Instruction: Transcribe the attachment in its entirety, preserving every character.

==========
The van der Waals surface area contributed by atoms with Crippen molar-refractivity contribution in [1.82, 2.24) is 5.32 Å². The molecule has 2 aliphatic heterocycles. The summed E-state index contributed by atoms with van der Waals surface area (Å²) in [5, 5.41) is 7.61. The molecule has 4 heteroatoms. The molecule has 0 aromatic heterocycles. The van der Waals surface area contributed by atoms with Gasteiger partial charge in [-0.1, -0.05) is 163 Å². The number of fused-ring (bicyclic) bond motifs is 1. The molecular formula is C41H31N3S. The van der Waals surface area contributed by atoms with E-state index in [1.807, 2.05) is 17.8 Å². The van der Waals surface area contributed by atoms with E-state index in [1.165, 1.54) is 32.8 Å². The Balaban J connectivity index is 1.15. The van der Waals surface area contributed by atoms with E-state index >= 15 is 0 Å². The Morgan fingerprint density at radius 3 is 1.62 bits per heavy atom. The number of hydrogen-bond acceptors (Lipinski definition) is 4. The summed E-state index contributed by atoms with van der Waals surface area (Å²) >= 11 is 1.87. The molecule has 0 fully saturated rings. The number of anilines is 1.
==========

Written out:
The van der Waals surface area contributed by atoms with Crippen molar-refractivity contribution in [1.82, 2.24) is 5.32 Å². The molecule has 2 aliphatic heterocycles. The summed E-state index contributed by atoms with van der Waals surface area (Å²) in [5, 5.41) is 7.61. The molecule has 4 heteroatoms. The molecule has 0 aromatic heterocycles. The van der Waals surface area contributed by atoms with Gasteiger partial charge in [-0.1, -0.05) is 163 Å². The number of fused-ring (bicyclic) bond motifs is 1. The molecular formula is C41H31N3S. The van der Waals surface area contributed by atoms with E-state index in [1.807, 2.05) is 17.8 Å². The van der Waals surface area contributed by atoms with E-state index in [1.165, 1.54) is 32.8 Å². The Balaban J connectivity index is 1.15. The van der Waals surface area contributed by atoms with E-state index >= 15 is 0 Å². The Morgan fingerprint density at radius 3 is 1.62 bits per heavy atom. The number of hydrogen-bond acceptors (Lipinski definition) is 4. The summed E-state index contributed by atoms with van der Waals surface area (Å²) >= 11 is 1.87. The molecule has 0 fully saturated rings. The number of anilines is 1.